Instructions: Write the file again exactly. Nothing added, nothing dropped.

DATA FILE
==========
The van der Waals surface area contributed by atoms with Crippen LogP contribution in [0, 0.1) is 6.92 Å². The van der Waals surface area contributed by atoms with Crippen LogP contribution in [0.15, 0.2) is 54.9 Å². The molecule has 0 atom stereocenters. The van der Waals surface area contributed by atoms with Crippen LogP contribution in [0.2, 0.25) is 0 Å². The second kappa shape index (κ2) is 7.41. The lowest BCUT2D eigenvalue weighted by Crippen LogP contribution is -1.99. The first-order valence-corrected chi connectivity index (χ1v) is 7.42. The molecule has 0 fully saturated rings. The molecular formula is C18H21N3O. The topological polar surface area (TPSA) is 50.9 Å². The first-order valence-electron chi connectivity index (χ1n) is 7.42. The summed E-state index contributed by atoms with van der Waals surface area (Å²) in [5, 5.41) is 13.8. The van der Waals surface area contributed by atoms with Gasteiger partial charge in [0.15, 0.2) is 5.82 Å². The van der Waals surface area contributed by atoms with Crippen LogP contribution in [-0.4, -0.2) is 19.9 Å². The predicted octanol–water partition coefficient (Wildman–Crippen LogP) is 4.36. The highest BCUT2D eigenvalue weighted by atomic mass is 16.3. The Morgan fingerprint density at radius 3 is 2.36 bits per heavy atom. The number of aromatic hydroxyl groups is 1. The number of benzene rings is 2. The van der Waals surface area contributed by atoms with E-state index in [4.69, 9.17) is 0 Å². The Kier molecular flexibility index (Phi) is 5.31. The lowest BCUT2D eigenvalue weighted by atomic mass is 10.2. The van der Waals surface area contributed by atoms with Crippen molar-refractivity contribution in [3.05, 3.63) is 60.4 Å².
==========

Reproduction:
The van der Waals surface area contributed by atoms with Crippen LogP contribution in [0, 0.1) is 6.92 Å². The van der Waals surface area contributed by atoms with Crippen LogP contribution in [0.15, 0.2) is 54.9 Å². The molecule has 0 atom stereocenters. The van der Waals surface area contributed by atoms with Crippen LogP contribution in [0.2, 0.25) is 0 Å². The second kappa shape index (κ2) is 7.41. The lowest BCUT2D eigenvalue weighted by Crippen LogP contribution is -1.99. The first-order valence-corrected chi connectivity index (χ1v) is 7.42. The molecule has 0 fully saturated rings. The molecular formula is C18H21N3O. The topological polar surface area (TPSA) is 50.9 Å². The first-order valence-electron chi connectivity index (χ1n) is 7.42. The summed E-state index contributed by atoms with van der Waals surface area (Å²) in [5, 5.41) is 13.8. The van der Waals surface area contributed by atoms with Gasteiger partial charge in [0.15, 0.2) is 5.82 Å². The van der Waals surface area contributed by atoms with Crippen LogP contribution in [-0.4, -0.2) is 19.9 Å². The predicted octanol–water partition coefficient (Wildman–Crippen LogP) is 4.36. The highest BCUT2D eigenvalue weighted by atomic mass is 16.3. The Morgan fingerprint density at radius 3 is 2.36 bits per heavy atom. The number of aromatic hydroxyl groups is 1. The number of benzene rings is 2. The van der Waals surface area contributed by atoms with E-state index in [4.69, 9.17) is 0 Å². The Kier molecular flexibility index (Phi) is 5.31. The lowest BCUT2D eigenvalue weighted by atomic mass is 10.2. The van der Waals surface area contributed by atoms with Crippen molar-refractivity contribution in [3.05, 3.63) is 60.4 Å².